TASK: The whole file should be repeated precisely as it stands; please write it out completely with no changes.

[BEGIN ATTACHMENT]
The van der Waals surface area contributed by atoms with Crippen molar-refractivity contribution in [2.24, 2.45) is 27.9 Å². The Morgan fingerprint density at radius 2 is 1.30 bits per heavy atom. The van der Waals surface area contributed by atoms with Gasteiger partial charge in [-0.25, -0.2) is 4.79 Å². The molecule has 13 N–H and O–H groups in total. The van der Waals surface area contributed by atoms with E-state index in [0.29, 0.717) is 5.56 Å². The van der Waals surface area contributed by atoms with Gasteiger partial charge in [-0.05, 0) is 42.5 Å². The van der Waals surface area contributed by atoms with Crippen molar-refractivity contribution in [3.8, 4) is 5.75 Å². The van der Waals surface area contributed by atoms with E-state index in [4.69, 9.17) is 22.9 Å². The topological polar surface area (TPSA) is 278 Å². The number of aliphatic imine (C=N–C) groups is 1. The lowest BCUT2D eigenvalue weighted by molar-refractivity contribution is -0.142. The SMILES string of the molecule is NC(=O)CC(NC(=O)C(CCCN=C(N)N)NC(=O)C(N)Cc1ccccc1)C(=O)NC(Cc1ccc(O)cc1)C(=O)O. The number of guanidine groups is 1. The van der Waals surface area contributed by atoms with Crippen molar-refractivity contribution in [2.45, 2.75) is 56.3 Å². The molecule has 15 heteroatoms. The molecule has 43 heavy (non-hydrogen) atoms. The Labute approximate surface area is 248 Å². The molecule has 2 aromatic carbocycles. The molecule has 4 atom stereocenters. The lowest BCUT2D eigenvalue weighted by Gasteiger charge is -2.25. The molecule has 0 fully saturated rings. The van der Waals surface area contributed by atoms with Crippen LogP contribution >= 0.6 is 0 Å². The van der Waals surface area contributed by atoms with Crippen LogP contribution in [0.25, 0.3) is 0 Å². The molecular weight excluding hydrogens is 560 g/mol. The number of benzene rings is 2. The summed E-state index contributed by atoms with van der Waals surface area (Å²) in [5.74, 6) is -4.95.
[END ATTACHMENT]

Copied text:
The van der Waals surface area contributed by atoms with Crippen molar-refractivity contribution in [2.24, 2.45) is 27.9 Å². The Morgan fingerprint density at radius 2 is 1.30 bits per heavy atom. The van der Waals surface area contributed by atoms with Gasteiger partial charge in [-0.25, -0.2) is 4.79 Å². The molecule has 13 N–H and O–H groups in total. The van der Waals surface area contributed by atoms with E-state index in [0.29, 0.717) is 5.56 Å². The van der Waals surface area contributed by atoms with Gasteiger partial charge in [-0.05, 0) is 42.5 Å². The van der Waals surface area contributed by atoms with Crippen molar-refractivity contribution in [3.8, 4) is 5.75 Å². The van der Waals surface area contributed by atoms with E-state index in [4.69, 9.17) is 22.9 Å². The topological polar surface area (TPSA) is 278 Å². The number of aliphatic imine (C=N–C) groups is 1. The lowest BCUT2D eigenvalue weighted by molar-refractivity contribution is -0.142. The SMILES string of the molecule is NC(=O)CC(NC(=O)C(CCCN=C(N)N)NC(=O)C(N)Cc1ccccc1)C(=O)NC(Cc1ccc(O)cc1)C(=O)O. The number of guanidine groups is 1. The van der Waals surface area contributed by atoms with Crippen molar-refractivity contribution in [2.45, 2.75) is 56.3 Å². The molecule has 15 heteroatoms. The molecule has 43 heavy (non-hydrogen) atoms. The Labute approximate surface area is 248 Å². The molecule has 2 aromatic carbocycles. The molecule has 4 atom stereocenters. The lowest BCUT2D eigenvalue weighted by Gasteiger charge is -2.25. The molecule has 0 fully saturated rings. The van der Waals surface area contributed by atoms with Crippen LogP contribution >= 0.6 is 0 Å². The van der Waals surface area contributed by atoms with Crippen LogP contribution in [0.25, 0.3) is 0 Å². The molecular weight excluding hydrogens is 560 g/mol. The number of benzene rings is 2. The summed E-state index contributed by atoms with van der Waals surface area (Å²) in [5.74, 6) is -4.95.